Theo Dierks-Brown doesn’t want to be scary for Halloween; he wants to be heroic.

The 11-year-old from North Yarmouth will be collecting candy on Monday as Leonidas, the Spartan king whose army was outnumbered 10-to-1 at the Battle of Thermopylae in 480 B.C. The Spartans fought bravely but were wiped out.

“He was really brave, if you think about it,” said Theo, who is home-schooled and recently studied Greek history. “They held off (the opposing Persians) for days.”

Creepy clowns and “Cry Baby Trump” masks might be dominating Halloween costume discussions on social media, but Theo and millions of kids like him pick costumes based on hopes and dreams, heroes and inspiration. It’s us world-weary adults who pick costumes based on fear. Who you want to be on Halloween depends largely on how old you are.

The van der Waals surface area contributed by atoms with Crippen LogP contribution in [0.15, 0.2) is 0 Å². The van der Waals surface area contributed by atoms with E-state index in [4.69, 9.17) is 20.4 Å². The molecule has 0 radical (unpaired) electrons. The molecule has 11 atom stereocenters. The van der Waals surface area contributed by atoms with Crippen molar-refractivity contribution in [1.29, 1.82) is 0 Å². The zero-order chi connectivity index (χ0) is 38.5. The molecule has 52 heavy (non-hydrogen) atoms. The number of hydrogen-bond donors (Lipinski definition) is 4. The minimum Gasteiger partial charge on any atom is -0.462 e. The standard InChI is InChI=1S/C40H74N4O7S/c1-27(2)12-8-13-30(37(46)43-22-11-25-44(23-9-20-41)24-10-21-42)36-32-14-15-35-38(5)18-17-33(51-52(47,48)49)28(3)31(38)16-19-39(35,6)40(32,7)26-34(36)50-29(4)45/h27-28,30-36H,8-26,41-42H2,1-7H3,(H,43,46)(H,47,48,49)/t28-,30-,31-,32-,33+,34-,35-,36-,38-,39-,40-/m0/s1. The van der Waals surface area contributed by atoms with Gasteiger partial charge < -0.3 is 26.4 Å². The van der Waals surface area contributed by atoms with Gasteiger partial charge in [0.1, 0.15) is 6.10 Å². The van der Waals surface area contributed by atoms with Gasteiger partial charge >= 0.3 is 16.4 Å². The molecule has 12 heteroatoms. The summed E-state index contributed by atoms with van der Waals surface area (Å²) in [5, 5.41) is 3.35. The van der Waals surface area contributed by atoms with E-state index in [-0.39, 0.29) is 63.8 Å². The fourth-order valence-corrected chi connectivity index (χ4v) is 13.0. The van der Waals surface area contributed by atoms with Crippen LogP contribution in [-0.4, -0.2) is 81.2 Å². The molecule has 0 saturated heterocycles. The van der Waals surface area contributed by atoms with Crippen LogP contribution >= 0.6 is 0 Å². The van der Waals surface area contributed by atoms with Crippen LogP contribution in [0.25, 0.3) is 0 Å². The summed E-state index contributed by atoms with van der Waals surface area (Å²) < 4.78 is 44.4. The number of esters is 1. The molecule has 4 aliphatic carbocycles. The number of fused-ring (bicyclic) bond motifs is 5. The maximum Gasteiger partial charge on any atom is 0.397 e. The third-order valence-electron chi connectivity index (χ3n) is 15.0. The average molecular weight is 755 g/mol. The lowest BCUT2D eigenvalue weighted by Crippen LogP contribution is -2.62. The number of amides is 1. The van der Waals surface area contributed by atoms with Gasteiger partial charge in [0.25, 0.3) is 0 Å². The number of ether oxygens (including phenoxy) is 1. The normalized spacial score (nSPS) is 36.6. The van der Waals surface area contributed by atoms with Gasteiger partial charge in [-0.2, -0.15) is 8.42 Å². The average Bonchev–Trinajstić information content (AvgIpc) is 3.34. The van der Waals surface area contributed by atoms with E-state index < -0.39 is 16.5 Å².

This theory is proven not only by asking children and grown-ups about their Halloween personas, but by actual hard data. A National Retail Federation survey of 6,700 people in September found that the top costume categories for children this year are superheroes, princesses, animals, and all things Star Wars.

For adults 35 and over, the top categories are witches, pirates, political candidates and vampires.

Creepy clowns, despite getting a lot of buzz this year with reports of stalking by clowns – real or imaginary – across the country, didn’t make the top 10 for any age group.

The desire of grown-ups to sweat under a rubber facial likeness of Donald Trump or Hillary Clinton bears analyzing and has produced more hard data. Spirit Halloween, the 1,200-store chain, says that mask sales are a sure-fire predictor of a candidate’s success.

Each year since 1996, the candidate mask that has sold best at Spirit stores has won the presidential election, said Trisha Lombardo, marketing manager for Spirit. The company calls it the “Presidential Mask Index.” As of Wednesday, the “Cry Baby Trump” mask was outselling the “#HBIC Hillary” mask. The latter uses an acronym for the phrase “head (expletive) in charge.” Lombardo wouldn’t give sales figures.